The fresh air, and a little bit of solitude away from the constant steady stream of traffic noises that I ALWAYS hear in “The Jongli” gave me some time to get into “I Can Conquer The World” mode. I can’t tell you how many business plans have been thought about on the tops of mountains. But, I normally let doubt creep in by the time I get back to my car.

From the date perspective, it was fine. I am not the most outgoing person on a first date anway. And, she also seemed a bit nervous about speaking English with me. I just had that general feeling of it would be a great afternoon but not much more than that.

We got not more than 100 yards into the hike. That was when we were greeted by our first group of monkeys. They were rather tiny monkeys.

It still seemed really cool to be standing 50 yards away from a bunch of monkeys. You get that same chance at the zoo. But, without any zookeepers or gates in sight, it just made it seem that much more awesome. It is just a completely unique experience .

For my standards, it was a very short hike. We did get a constant stream of monkeys to observe.

That was when Becky and I decided to go have lunch at a Vietnamese restaurant in the neighboring city Tainan.

I had no idea the embarassment I was going to create for the both of us when she suggested this idea. So, I went with a “Sure” when asked if that was a good idea.

That was when we walked into a very tiny Vietnamese restaurant. It probably only had a maximum seating capacity of 15-20 people.

That is no problem to me. Those are normally the restaurants with the best tasting food.

So, we sat down in the closely grouped seating arrangement pretty much side by side with this older couple that was sitting at the table next to us. The seats were tiny bar stools that were very low to the floor like in the movies.

Without having a clue of how to read the menu, I told her she could go ahead and order for me. She tried to explain to me what she ordered. But, I really didn’t know what to expect.

Moments later, trouble was on the horizon for both of us. The waitress brought two gigantic bowls of soup to our table. They were filled with some sort of giant fish stick looking items in the soup.

I took the cue from her as to how to eat. I realized that she was pulling the fish out of the soup with chopsticks.

That was when I went into panic mode. I had recently started to progress pretty rapidly on my chopstick ablities. But, I would still say I probably only went from about a 5 year old to an 8 year old in ability wise.

I believe I even started to sweat a little bit from my brow. She actually looked right up at my big ass dome at one point and said, “Are you OK?’

I immediately blamed it on the food being “SO Spicy!” That was a God Damn Lie. I knew chopsticks were in my future.

I really wanted to show her that I could use the chopsticks. She told me 3 times before I started to eat that it was ok to use a spoon.

I kept smiling and saying “Yeah” in my stoner voice like I always do. I couldn’t give up. I wanted to show off my skills. These giant fish sticks were pretty tricky to eat with chopsticks.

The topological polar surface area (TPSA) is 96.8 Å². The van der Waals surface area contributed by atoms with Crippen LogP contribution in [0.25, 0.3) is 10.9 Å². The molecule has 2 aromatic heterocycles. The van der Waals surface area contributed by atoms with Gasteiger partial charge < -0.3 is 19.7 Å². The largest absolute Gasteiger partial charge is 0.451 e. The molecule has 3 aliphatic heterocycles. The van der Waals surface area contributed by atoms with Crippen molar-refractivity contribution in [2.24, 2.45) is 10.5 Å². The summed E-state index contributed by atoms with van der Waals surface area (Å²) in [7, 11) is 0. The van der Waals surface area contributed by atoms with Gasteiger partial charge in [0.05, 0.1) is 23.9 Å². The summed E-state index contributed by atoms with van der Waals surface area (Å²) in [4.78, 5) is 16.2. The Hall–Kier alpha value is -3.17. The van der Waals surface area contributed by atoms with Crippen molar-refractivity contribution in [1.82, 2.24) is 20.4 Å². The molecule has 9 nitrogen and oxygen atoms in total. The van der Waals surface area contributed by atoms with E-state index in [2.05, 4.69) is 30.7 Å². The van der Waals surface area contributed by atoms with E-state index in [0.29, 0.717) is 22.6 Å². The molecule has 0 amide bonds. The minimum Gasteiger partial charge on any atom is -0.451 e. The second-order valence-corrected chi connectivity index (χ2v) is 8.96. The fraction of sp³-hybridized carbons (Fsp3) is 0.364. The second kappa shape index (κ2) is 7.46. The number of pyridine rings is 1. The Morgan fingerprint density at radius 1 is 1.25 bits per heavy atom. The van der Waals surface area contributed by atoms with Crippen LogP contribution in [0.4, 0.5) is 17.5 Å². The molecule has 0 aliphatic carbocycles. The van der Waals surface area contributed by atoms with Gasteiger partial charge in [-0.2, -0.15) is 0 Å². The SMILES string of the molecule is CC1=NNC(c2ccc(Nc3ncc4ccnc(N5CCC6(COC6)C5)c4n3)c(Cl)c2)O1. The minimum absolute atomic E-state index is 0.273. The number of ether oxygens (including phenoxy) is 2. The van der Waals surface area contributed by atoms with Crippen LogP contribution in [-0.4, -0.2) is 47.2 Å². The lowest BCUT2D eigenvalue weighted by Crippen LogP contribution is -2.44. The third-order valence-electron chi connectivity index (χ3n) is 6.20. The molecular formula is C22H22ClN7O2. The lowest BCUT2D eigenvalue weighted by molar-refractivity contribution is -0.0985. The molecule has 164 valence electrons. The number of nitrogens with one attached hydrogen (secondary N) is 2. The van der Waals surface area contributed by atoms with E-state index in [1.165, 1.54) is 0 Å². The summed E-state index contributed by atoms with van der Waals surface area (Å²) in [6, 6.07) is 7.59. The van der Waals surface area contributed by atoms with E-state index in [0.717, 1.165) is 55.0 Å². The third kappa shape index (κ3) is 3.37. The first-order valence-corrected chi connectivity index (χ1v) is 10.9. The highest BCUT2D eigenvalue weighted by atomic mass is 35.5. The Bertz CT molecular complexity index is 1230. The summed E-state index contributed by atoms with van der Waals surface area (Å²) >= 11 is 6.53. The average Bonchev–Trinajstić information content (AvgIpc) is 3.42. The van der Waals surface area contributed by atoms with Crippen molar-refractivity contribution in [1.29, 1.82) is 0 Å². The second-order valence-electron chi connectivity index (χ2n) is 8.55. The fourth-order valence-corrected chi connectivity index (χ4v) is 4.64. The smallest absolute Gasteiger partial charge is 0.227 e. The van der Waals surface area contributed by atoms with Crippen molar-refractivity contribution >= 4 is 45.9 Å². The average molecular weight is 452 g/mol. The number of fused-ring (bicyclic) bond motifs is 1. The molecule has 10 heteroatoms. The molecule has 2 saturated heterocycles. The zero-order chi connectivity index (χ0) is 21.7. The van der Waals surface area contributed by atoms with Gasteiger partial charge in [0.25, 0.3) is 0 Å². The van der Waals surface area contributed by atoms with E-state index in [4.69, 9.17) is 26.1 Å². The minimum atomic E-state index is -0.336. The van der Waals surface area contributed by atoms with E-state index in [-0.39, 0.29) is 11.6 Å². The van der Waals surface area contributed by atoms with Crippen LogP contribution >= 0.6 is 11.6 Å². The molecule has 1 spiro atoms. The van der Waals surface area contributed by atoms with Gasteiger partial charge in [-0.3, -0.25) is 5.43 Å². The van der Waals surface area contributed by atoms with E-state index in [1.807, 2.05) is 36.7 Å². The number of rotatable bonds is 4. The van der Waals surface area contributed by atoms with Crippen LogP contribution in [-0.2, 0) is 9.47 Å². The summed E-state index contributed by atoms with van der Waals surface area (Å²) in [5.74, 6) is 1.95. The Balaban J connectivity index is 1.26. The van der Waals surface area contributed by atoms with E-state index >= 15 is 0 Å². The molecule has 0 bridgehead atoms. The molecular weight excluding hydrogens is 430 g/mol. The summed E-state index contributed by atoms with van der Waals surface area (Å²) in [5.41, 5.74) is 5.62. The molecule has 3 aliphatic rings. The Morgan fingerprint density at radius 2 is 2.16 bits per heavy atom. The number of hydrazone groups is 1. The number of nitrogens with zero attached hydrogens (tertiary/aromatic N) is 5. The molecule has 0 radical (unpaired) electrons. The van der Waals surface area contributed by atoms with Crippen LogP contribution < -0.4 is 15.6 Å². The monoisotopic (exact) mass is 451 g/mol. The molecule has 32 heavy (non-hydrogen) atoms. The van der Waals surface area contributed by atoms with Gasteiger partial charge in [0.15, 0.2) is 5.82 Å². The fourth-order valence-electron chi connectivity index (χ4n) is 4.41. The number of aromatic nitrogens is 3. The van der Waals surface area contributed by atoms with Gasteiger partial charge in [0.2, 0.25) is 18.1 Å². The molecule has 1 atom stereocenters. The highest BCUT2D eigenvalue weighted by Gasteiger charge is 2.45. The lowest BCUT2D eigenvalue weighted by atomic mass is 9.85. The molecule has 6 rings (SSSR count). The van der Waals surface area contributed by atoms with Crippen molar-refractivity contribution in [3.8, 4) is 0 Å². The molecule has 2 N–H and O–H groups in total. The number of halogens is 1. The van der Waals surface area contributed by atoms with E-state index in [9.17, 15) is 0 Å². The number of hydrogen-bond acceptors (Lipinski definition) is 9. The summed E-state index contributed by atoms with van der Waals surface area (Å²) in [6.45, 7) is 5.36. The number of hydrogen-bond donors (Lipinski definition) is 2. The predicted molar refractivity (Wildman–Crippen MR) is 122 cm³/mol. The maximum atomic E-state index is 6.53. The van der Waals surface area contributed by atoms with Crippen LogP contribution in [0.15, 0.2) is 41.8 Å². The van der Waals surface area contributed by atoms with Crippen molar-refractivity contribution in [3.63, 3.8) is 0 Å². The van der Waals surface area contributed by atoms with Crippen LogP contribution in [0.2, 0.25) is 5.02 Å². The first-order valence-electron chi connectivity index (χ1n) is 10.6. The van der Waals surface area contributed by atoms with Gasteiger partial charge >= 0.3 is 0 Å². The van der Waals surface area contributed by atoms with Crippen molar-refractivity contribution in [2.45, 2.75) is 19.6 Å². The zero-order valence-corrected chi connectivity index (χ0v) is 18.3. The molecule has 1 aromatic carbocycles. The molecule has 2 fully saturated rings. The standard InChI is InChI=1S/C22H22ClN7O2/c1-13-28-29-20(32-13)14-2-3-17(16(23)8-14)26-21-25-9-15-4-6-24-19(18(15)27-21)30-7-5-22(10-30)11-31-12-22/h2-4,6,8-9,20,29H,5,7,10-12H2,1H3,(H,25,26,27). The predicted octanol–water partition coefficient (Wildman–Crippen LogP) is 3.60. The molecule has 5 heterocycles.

To me, they seemed awefully slippery. I made a couple of minor drops as I tried to pick them up a few times. But, I finally figured it out. I thought I was on cruise control from here on out.

That was when I got too cocky for my own good. I don’t even remember how it happened. But, I picked up this thing I keep calling a piece of fish. It wiggled its way right out of the chopsticks just before it got to my mouth.

The debauchery was ready to begin at that point. The fishdropped right into the biggest bowl of soup I had seen since I was in Taiwan.

It was still filled to the brim with sauce. It somehow dropped in the soup, and completely splashed the 55 year old lady sitting next to me.

I just thought to myself “Oh Shit!” I really didn’t know what to do. In Taiwan, they pride themselves on not getting angry in public. So, I again followed the cue of my friend sitting across the table from me.

I am certain she saw it happen, and she knew why the lady had to suddenly get up and “use the restroom” It was because her jacket was covered in soup sauce.

But, she just looked at me with her big brown eyes, and said “It’s ok.”

I just thought to myself it is really good sometimes to be a Westerner in Asia. In America, I probably would have had to kiss that ladies ass for hours.

Dating is not perfect in Taiwan by any means. I actually find it even more confusing than dating American girls. My general conclusion is that they do actually believe in love still . And, these girls will do anything to fall in love with an American.

But, after I ruined the poor old lady’s jacket, and embarrassed the hell out of both of us, it was time to head back to the train station for my Jongli departure.

One of the weirdest things about dating here so far is that the first date will NEVER end with a hug. I have been on so many dates before in America where I absolutely couldn’t stand the girl I was with. The date always ened with a hug, and “I’ll give you a call sometime.”

I learned quickly that they don’t like that at all. Becky dropped me off at the train station. I didn’t realize it until later that she probably looked my way wanting the hug. I think I had been scarred by actually being “denied a hug” on the 2 other dates I had been on that I just assumed I would say BYE, and that was it.

However, today was a little different. I actually got a scratch on the back, and a “You Take Good Care.”

I was back to the Jongli. I just had this weird feeling when I left that if I ever do move down to Tainan that I would go for her. But, it just seemed impossible to manage a relationship on the island four hours apart.

We shall see if we meet again.